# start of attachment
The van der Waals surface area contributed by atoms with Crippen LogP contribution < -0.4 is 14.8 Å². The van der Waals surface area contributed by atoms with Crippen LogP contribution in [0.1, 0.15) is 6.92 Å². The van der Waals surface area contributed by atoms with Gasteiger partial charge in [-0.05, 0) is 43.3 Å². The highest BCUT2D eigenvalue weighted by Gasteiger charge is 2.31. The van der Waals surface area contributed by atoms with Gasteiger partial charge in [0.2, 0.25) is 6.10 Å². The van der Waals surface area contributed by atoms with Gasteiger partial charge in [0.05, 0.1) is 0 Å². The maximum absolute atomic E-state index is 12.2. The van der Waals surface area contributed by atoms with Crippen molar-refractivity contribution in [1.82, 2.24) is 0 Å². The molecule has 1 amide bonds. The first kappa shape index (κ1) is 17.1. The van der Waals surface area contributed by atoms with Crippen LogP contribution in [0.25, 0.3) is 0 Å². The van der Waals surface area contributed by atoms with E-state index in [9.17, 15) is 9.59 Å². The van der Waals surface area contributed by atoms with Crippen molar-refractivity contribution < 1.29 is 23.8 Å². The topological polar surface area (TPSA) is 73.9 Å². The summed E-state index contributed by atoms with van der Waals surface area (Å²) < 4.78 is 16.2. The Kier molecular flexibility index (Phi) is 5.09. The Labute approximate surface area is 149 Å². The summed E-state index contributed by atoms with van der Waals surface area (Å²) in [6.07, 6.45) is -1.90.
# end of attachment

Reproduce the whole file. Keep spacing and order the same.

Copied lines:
The van der Waals surface area contributed by atoms with Crippen LogP contribution < -0.4 is 14.8 Å². The van der Waals surface area contributed by atoms with Crippen LogP contribution in [0.1, 0.15) is 6.92 Å². The van der Waals surface area contributed by atoms with Gasteiger partial charge in [-0.05, 0) is 43.3 Å². The highest BCUT2D eigenvalue weighted by Gasteiger charge is 2.31. The van der Waals surface area contributed by atoms with Gasteiger partial charge in [0.2, 0.25) is 6.10 Å². The van der Waals surface area contributed by atoms with Gasteiger partial charge in [0.05, 0.1) is 0 Å². The maximum absolute atomic E-state index is 12.2. The van der Waals surface area contributed by atoms with Crippen molar-refractivity contribution in [1.82, 2.24) is 0 Å². The molecule has 1 amide bonds. The first kappa shape index (κ1) is 17.1. The van der Waals surface area contributed by atoms with Crippen LogP contribution in [0.25, 0.3) is 0 Å². The van der Waals surface area contributed by atoms with E-state index in [9.17, 15) is 9.59 Å². The van der Waals surface area contributed by atoms with Crippen molar-refractivity contribution < 1.29 is 23.8 Å². The topological polar surface area (TPSA) is 73.9 Å². The summed E-state index contributed by atoms with van der Waals surface area (Å²) < 4.78 is 16.2. The Kier molecular flexibility index (Phi) is 5.09. The Labute approximate surface area is 149 Å². The summed E-state index contributed by atoms with van der Waals surface area (Å²) in [6.07, 6.45) is -1.90.